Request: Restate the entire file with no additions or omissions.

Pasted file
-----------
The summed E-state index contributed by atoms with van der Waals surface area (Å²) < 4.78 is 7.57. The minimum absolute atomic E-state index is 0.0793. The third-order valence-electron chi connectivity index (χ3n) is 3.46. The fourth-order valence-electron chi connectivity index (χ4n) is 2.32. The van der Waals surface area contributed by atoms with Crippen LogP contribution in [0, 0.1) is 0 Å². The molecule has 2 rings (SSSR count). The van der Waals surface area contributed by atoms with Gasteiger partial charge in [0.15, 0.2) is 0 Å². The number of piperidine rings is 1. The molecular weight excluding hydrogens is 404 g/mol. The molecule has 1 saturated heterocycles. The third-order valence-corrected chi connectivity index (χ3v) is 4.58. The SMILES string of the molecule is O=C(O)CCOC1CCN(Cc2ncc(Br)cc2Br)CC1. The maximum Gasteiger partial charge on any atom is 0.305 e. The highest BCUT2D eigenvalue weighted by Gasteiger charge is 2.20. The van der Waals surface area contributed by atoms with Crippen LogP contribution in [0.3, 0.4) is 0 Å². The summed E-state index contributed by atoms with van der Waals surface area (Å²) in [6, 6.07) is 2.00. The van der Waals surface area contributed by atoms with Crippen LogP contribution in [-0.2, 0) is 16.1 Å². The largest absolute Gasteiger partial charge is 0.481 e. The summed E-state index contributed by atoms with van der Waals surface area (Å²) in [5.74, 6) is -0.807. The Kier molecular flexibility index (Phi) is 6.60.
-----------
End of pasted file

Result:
The summed E-state index contributed by atoms with van der Waals surface area (Å²) < 4.78 is 7.57. The minimum absolute atomic E-state index is 0.0793. The third-order valence-electron chi connectivity index (χ3n) is 3.46. The fourth-order valence-electron chi connectivity index (χ4n) is 2.32. The van der Waals surface area contributed by atoms with Crippen LogP contribution in [0, 0.1) is 0 Å². The molecule has 2 rings (SSSR count). The van der Waals surface area contributed by atoms with Gasteiger partial charge in [0.15, 0.2) is 0 Å². The number of piperidine rings is 1. The molecular weight excluding hydrogens is 404 g/mol. The molecule has 1 saturated heterocycles. The third-order valence-corrected chi connectivity index (χ3v) is 4.58. The SMILES string of the molecule is O=C(O)CCOC1CCN(Cc2ncc(Br)cc2Br)CC1. The maximum Gasteiger partial charge on any atom is 0.305 e. The highest BCUT2D eigenvalue weighted by Gasteiger charge is 2.20. The van der Waals surface area contributed by atoms with Crippen LogP contribution in [0.3, 0.4) is 0 Å². The summed E-state index contributed by atoms with van der Waals surface area (Å²) in [6, 6.07) is 2.00. The van der Waals surface area contributed by atoms with Crippen LogP contribution in [-0.2, 0) is 16.1 Å². The largest absolute Gasteiger partial charge is 0.481 e. The summed E-state index contributed by atoms with van der Waals surface area (Å²) in [5.74, 6) is -0.807. The Kier molecular flexibility index (Phi) is 6.60.